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GROUND SOURCE HEAT PUMPS

Ground Source Heat Pumps offer efficient heating and hot water supply for commercial and residential properties. They use pipes that are buried outdoors to harvest heat from the ground. This heat can then be used to provide hot water or heat radiators. Ground source heat pumps are powered by electricity, but the harvested heat is naturally renewed.

A ground source heat pump circulates antifreeze and water around a ground loop located below the ground. The size and length of the ground loop depends on several factors such as the amount of heat needed and the size of your facility. Longer loops are capable of absorbing more heat although they require more space to be buried in. If square footage is limited, a vertical borehole can be drilled instead.

Heat is then absorbed from the ground and goes through the heat exchanger found in the heat pump. Ground source heat pumps can be used all-year long since the ground maintains a fairly constant temperature under the surface. They also produce heat at much lower temperatures than regular boilers. To achieve better results, the building must be draught-proofed and well-insulated. While you don’t need a large amount of space to accommodate a ground source heat pump, the ground must be suitable for digging a borehole or trench.
With regular maintenance, your ground source heat pump can last up to 20 years. Regular tune-ups will ensure your heater operates safely and effectively while reducing costly repairs and energy bills.

Do you have somewhere suitable to put it?

You don’t necessarily need a large space, but you will need land near your home suitable for digging trenches or drilling boreholes.

Ground loop

The ground will need to be suitable for digging and accessible to machinery from a road entrance. The area will need to avoid trees, as roots will cause problems when digging trenches. The length of ground loop and trenches depend on the size of your home and the amount of heat you need.

Boreholes 

If space is limited, it may be possible to drill vertical boreholes to gather heat. This is usually more expensive than digging trenches and usually needs a specialist ground (thermogeological) survey.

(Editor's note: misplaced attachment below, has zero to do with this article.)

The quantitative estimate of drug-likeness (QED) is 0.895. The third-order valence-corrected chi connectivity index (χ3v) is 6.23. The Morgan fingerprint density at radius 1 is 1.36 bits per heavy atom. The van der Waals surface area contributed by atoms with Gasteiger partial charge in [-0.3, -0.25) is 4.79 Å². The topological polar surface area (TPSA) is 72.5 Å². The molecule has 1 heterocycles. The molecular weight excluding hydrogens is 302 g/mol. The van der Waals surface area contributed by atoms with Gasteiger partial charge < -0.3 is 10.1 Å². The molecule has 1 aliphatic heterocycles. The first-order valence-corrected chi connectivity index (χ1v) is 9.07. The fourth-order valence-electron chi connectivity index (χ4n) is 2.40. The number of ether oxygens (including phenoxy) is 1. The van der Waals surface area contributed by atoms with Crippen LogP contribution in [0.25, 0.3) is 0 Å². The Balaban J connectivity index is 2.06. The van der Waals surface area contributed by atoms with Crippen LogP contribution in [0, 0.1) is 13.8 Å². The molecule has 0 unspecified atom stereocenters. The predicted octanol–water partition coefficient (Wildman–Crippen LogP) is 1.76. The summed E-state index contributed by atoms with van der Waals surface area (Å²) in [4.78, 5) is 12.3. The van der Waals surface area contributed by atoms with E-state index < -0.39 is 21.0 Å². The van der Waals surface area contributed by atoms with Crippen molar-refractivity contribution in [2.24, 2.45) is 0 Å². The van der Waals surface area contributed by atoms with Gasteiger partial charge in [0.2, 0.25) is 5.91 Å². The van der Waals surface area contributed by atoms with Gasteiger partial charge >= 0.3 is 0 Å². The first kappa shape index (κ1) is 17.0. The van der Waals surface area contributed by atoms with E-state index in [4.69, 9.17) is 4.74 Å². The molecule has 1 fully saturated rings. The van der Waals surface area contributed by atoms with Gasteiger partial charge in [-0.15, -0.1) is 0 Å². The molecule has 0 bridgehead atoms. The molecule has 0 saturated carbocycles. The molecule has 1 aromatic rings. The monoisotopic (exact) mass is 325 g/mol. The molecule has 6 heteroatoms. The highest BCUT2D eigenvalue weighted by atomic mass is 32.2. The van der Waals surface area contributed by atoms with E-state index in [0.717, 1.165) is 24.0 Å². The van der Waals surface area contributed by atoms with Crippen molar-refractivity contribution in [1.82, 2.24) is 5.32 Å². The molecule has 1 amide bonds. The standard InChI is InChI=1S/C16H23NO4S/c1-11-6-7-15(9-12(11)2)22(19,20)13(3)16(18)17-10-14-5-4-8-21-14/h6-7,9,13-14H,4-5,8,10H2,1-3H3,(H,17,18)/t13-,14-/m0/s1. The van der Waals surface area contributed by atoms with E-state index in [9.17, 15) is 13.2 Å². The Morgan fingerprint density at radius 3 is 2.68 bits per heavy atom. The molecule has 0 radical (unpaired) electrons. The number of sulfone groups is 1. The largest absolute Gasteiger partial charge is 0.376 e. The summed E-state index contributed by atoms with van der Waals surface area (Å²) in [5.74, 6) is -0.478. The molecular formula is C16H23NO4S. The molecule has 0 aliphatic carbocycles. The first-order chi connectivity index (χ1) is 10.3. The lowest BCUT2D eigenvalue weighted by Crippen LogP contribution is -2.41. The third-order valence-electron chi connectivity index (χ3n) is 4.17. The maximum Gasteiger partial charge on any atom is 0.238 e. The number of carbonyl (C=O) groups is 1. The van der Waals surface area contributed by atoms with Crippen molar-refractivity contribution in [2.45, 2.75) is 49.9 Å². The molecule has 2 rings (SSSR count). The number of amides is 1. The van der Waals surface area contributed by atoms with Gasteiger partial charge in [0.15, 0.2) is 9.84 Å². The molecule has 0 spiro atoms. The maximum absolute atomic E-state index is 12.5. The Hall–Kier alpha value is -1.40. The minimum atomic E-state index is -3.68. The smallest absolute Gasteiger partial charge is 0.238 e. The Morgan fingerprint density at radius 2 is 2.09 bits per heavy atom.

Larger houses may require more than one borehole. Borehole depth depends on the heat demand of a property and the underlying geology but is likely to be around 75-200 metres deep.

Inside the house

You will need space inside your home for the indoor heat pump unit, which contains key components. The inside unit often contains the hot water cylinder and is roughly the size of an American style fridge.

How will you heat the rooms in your house?

Most homesin the UK use radiators or underfloor heatingtocirculate hot water, which is known as a ‘wet system’. Ground source heat pumps need a wet system.

If you don’t currently have a wet system, you will have to decide whether you’d like to install one. This is a great opportunity to make sure the wet system is optimised for a heat pump, resulting in lower running costs.

How much does a ground source heat pump cost?

The cost of a ground source heat pump installation varies, influenced by:

  • Access to the ground and whether you choose trenches or a borehole to lay the ground loop.
  • The brand, model and size of heat pump chosen.
  • The size of the property and how much heat it needs.
  • Whether it’s a newbuild or an existing property.
  • Whether you’re opting to make any improvements to your radiators to improve the efficiency of the heat pump, or if you are installing radiators or underfloor heating for the first time.

Save on your energy bills

Installing a Ground Source Heat Pump can help you to reduce your monthly energy bills depending on your current system and the other alternatives available to you. Savings are more likely if you do not have access to mains gas. Savings are unlikely to be possible if your home is not well insulated.

The table below identifies the savings that the Energy Savings Trust suggested could be made by replacing an existing heating system with an average  Ground Source Heat Pump in an average detached 4 bedroom home under the outgoing Domestic Renewable Heat Incentive Scheme*.

Government grants*

From 23 May 2022, you can apply for a one-off grant of up to £6000 towards the cost of installing any new ground-source heat pump whose installation commenced no earlier than 1 April 2022. This is under the terms of the government’s new Boiler Upgrade Scheme (BUS)*, which offers up to £6,000 as an incentive for ground-source heat pumps to homeowners who have first met the home insulation recommendations in an EPC report. Other eligibility criteria may apply; see here for details.

* The BUS scheme replaces the former Domestic Renewable Heat Incentive scheme. Successful applicants to the DRHI scheme before the deadline of March 31st, 2022 will remain eligible for payments under the scheme for seven years from the date of installation.

[Last updated April 12, 2022]

Benefits:

  • Central heating and hot water
  • Save on your energy bills
  • Reduce your carbon emissions
  • Government grants available
  • Your home must be well insulated
  • More attractive to homes off mains gas

If you are interested in having a Ground Source Heat Pump installed or maintained, don’t delay, call Air Earth Energy today on 01761 414 356.

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